Over the course of 21 months, Justine van der Leun sent thousands of surveys to people incarcerated in women’s prisons in more than 20 states, aiming to gather information about their unique pathways into the criminal legal system. In her story for The Appeal, in collaboration with The New Republic, she uses the results of this first-of-its-kind research, as well as true stories of select women, to interrogate the ways in which abuse, misogyny, and structural inequalities result in the punishment of the most marginalized.
The case of Tanisha Williams, van der Leun’s main subject, is at once emblematic and unique. Williams is a 38-year-old Black mother of three, born into poverty and the survivor of childhood physical and sexual abuse, as well as domestic violence. In 2002, at age 20, Williams took part in a murder, as her abuser, the perpetrator, held a gun to her head. “I thought I would die,” she told van der Leun. She is now serving twenty to forty years in a Michigan state prison.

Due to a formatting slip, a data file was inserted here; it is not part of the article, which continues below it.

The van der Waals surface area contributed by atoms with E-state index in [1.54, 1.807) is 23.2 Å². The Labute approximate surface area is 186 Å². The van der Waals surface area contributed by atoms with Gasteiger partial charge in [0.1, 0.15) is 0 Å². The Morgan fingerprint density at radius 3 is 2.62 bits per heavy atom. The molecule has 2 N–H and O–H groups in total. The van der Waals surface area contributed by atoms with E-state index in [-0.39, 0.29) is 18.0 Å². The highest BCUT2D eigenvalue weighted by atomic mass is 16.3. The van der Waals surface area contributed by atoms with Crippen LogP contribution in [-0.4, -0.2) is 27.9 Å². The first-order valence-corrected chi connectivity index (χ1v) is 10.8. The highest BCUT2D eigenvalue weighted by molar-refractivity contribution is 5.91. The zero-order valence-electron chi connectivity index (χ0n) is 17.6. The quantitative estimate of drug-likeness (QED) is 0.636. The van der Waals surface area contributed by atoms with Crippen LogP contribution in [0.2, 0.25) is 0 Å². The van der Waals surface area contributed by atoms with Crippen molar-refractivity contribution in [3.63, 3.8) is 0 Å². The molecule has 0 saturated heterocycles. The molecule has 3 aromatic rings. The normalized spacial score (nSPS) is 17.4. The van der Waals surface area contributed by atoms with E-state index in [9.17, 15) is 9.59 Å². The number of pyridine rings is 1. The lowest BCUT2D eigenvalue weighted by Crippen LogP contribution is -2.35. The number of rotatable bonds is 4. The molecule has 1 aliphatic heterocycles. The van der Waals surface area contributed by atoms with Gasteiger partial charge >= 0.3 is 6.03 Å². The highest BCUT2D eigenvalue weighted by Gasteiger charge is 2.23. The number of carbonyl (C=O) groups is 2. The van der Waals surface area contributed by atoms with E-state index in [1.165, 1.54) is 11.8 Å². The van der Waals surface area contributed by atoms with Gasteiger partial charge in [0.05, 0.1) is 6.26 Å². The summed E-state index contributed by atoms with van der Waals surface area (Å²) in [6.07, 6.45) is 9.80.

In her longform article, van der Leun blends immersive, investigative, and data journalism to center and validate the voices and experiences of a silenced population, while shining a light on this dark corner of our criminal legal system.